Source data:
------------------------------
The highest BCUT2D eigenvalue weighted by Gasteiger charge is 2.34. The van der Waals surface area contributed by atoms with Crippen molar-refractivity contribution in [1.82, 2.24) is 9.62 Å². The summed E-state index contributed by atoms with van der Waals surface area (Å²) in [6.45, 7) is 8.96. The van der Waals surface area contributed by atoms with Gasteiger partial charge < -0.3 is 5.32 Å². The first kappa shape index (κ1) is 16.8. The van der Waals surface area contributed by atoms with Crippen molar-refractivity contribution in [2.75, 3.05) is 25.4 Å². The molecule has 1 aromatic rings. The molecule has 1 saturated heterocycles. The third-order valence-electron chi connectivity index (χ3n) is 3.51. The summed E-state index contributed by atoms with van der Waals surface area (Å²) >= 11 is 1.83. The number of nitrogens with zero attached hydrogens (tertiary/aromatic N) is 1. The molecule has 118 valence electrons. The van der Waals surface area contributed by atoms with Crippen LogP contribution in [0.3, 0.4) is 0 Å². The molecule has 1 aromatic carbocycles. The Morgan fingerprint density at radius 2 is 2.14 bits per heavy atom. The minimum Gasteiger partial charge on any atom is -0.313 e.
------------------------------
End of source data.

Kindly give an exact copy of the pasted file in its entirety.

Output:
The highest BCUT2D eigenvalue weighted by Gasteiger charge is 2.34. The van der Waals surface area contributed by atoms with Crippen molar-refractivity contribution in [1.82, 2.24) is 9.62 Å². The summed E-state index contributed by atoms with van der Waals surface area (Å²) in [6.45, 7) is 8.96. The van der Waals surface area contributed by atoms with Gasteiger partial charge < -0.3 is 5.32 Å². The first kappa shape index (κ1) is 16.8. The van der Waals surface area contributed by atoms with Crippen molar-refractivity contribution in [2.75, 3.05) is 25.4 Å². The molecule has 1 aromatic rings. The molecule has 1 saturated heterocycles. The third-order valence-electron chi connectivity index (χ3n) is 3.51. The summed E-state index contributed by atoms with van der Waals surface area (Å²) >= 11 is 1.83. The number of nitrogens with zero attached hydrogens (tertiary/aromatic N) is 1. The molecule has 118 valence electrons. The van der Waals surface area contributed by atoms with Crippen LogP contribution in [0.3, 0.4) is 0 Å². The molecule has 1 aromatic carbocycles. The Morgan fingerprint density at radius 2 is 2.14 bits per heavy atom. The minimum Gasteiger partial charge on any atom is -0.313 e.